Electricity tariff and subsidy concerns: ‘Industries to be facilitated’ as oil prices come down

Published: December 30, 2015
The industry average effective tariff will be around Rs11 per unit - a reduction of 21.4%. PHOTO: REUTERS

The industry average effective tariff will be around Rs11 per unit - a reduction of 21.4%. PHOTO: REUTERS


The decision to decrease the power tariff by an average of Rs3 per unit for the industrial sector has come at the cost of domestic users who would be unable to reap benefits of the reduction in global oil prices in the upcoming tariff determination.

The government has preferred the industrial sector, while sacrificing domestic consumers, to keep subsidies within the limit prescribed by the International Monetary Fund (IMF), said officials in the Ministry of Finance and Ministry of Water and Power.

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The government has already consumed more than 60% of its annual electricity subsidy budget in the first half of the ongoing fiscal year, they added, raising doubts over its ability to finance the concession.

From July through December, the Finance Ministry released roughly Rs72 billion for power subsidies, which is 61% of the annual budgetary allocation of Rs118 billion. The subsidy payments include Rs18 billion arrears of the previous year, they added.

The government’s decision to provide relief to the industrial sector at the expense of other sectors has highlighted the issue of providing relief to powerful lobbies. Earlier this month, it imposed a Rs40 billion mini-budget and subsequently doled out Rs6.5 billion in sugar export subsidy to the sugar barons.

On Monday, Prime Minister Muhammad Nawaz Sharif announced to cut Rs3 per unit in electricity tariff for industrial users, accepting a five-month old demand of the All Pakistan Textile Mills Association (APTMA). The industry average effective tariff will be around Rs11 per unit – a reduction of 21.4%.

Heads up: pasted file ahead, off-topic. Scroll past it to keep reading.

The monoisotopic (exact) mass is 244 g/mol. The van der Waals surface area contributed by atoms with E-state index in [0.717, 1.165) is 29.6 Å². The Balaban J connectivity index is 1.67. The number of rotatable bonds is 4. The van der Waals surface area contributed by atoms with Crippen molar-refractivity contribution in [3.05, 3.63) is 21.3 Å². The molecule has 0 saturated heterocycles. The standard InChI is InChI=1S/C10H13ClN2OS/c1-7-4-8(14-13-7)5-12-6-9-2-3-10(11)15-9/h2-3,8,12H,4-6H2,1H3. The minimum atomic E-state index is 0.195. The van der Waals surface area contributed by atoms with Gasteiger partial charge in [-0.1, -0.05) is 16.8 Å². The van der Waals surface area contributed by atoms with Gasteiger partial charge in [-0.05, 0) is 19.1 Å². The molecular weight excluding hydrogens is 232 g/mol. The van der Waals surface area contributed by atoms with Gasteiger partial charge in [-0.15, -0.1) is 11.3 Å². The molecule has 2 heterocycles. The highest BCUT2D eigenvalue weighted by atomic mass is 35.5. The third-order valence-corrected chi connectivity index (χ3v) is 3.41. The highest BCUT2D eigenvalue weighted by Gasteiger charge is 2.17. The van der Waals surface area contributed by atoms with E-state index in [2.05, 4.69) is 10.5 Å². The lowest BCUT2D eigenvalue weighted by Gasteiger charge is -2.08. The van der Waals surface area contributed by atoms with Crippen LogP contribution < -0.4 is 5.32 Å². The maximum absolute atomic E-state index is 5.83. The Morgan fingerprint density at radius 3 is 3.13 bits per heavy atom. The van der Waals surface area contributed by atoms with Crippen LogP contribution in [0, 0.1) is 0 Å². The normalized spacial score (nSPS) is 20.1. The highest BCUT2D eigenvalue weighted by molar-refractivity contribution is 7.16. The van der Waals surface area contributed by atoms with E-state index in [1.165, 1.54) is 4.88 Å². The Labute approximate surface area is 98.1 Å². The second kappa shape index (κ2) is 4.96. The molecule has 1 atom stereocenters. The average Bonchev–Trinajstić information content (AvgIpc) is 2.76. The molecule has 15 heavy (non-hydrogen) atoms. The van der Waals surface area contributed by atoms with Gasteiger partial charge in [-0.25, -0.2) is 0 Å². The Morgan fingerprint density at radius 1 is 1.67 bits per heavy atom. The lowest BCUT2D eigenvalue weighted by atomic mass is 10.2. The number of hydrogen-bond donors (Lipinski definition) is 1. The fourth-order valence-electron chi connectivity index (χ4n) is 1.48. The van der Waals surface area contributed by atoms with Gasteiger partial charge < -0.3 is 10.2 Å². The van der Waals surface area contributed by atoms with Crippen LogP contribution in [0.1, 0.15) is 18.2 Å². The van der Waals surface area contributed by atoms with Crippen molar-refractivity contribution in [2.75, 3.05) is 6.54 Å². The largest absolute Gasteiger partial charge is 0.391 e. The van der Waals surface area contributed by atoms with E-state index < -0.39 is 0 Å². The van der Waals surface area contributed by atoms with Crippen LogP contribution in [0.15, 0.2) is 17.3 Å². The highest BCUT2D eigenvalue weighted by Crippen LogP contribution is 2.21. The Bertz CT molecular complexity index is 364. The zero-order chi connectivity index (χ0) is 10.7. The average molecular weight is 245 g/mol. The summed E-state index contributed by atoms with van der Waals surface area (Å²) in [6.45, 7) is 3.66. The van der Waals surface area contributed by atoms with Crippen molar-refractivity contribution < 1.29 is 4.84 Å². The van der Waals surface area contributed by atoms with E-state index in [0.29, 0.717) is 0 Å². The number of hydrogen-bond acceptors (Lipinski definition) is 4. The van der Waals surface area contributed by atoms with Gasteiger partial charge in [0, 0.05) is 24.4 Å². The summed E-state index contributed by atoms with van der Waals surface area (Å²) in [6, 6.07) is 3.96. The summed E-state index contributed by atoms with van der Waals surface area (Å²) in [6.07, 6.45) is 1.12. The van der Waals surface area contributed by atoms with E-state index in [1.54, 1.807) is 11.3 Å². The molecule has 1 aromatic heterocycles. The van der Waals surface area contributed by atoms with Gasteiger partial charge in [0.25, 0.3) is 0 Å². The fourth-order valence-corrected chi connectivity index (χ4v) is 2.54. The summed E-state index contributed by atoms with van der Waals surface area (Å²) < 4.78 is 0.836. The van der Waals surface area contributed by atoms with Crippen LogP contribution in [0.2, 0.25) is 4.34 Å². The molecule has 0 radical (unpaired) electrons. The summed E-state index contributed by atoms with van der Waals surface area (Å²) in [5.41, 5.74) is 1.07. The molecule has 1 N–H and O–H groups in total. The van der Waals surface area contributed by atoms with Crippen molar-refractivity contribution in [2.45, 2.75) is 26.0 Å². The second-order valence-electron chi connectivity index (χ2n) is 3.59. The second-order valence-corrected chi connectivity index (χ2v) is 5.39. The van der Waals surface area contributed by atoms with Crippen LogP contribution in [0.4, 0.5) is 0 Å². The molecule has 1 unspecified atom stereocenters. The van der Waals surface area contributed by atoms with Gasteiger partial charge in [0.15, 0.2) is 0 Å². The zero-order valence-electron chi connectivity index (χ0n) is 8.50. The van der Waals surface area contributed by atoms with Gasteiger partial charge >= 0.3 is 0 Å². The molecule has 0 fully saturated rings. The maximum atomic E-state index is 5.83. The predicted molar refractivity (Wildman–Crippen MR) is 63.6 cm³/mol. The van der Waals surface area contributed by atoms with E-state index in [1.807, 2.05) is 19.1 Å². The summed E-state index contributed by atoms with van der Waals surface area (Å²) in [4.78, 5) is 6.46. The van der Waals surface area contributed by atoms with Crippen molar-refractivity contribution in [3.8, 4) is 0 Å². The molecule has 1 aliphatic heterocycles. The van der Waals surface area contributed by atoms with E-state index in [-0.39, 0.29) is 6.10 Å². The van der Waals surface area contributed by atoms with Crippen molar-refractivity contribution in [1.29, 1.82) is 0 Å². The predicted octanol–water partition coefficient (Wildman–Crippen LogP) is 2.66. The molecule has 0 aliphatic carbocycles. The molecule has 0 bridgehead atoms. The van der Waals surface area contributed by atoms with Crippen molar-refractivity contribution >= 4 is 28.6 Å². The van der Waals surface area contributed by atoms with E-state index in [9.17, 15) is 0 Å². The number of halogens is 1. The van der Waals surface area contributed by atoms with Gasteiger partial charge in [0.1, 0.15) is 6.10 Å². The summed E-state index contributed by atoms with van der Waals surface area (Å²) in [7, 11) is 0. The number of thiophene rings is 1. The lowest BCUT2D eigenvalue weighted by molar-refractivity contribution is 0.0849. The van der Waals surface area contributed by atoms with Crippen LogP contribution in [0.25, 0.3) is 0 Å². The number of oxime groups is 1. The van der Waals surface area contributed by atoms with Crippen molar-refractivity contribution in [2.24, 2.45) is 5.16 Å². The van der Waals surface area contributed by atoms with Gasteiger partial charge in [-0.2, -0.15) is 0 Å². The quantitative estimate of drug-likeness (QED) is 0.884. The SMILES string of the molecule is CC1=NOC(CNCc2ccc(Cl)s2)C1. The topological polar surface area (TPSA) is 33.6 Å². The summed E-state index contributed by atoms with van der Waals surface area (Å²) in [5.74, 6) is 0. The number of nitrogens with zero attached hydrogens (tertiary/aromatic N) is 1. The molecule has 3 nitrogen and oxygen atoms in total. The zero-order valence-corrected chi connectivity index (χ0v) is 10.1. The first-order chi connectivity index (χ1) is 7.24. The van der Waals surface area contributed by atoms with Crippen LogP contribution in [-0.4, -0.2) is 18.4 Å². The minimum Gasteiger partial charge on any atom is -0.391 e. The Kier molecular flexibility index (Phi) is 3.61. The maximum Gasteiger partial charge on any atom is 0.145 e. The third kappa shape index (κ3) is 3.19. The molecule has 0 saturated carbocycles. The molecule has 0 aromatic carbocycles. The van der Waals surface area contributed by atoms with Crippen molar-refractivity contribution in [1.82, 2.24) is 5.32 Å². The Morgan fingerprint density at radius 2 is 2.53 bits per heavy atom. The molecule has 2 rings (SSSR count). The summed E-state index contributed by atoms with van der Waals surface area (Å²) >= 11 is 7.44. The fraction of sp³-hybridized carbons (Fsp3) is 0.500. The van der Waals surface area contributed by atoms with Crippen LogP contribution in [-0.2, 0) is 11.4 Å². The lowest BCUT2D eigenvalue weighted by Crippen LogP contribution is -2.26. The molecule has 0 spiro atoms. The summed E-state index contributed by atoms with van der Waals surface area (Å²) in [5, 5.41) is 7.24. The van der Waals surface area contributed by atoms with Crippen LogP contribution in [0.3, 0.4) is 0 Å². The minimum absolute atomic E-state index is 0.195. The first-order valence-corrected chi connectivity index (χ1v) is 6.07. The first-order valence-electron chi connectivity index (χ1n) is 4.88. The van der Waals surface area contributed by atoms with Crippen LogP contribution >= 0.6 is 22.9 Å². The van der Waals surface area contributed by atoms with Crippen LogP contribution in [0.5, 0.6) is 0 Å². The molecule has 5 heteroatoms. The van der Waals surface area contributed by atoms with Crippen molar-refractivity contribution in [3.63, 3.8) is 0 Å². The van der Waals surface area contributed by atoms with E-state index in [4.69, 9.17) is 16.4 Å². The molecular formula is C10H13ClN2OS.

The smart meter domestic electricity users are paying up to Rs15 per unit – 26.6% more than the price industrialists will now pay.

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The reduction in industrial tariff is part of the package that the Aptma demanded for enhancing exports which have been constantly declining. The association had claimed that due to increase in electricity tariffs during the last two and a half years it has become uncompetitive against regional peers. The Aptma demanded to cut its tariff by Rs3 per unit, which the government accepted after resisting for five months.

However, the government has not addressed another reason behind the increased cost of doing business – unprecedented indirect taxation. In last two and half years, it has imposed Rs940 billion in new taxes.

How govt plans to do it

The relief in electricity tariffs will be given by passing on the maximum benefit of reduced oil prices in the global market to the industrial sector, said Younus Dagha, Secretary Water and Power while talking to The Express Tribune.

He said the decision did not carry any financial implication on the budget.

“The government would also not pass on the impact of relief to industrial sector to all the other consumers”, said the Secretary. “The industry will be facilitated by being given priority over domestic and agriculture sectors when it comes to passing on the benefits of reduced oil prices.

“The domestic and agriculture sector would continue to receive electricity at subsidised rates.”

He said the National Electricity Power Regulatory Authority (NEPRA) was in process of finalising the tariff determination for all power distribution companies. While determining fresh tariffs, the industrial sector would be entitled to maximum relief on account of reduced oil prices, said the secretary.

However, officials said the government’s decision to give the industrial sector priority would leave virtually nothing for the domestic electricity consumers. Despite more than 60% reduction in furnace oil and other electricity inputs, domestic consumers are still paying higher electricity bills.

In order to meet the IMF’s condition to restrict electricity subsidies to 0.4% of the Gross Domestic Product or roughly Rs118 billion, the government has imposed various electricity surcharges over and above the base tariff rates. This has denied them the benefit of reduced prices to domestic and commercial consumers.

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However, despite denying benefits of reduced prices to the domestic consumers, the government has failed to address the issue of circular debt. Evan after clearing Rs480 billion circular debt in June 2013, the total debt has again increased to Rs661 billion including stocks parked in a government holding company.

Published in The Express Tribune, December 30th, 2015.

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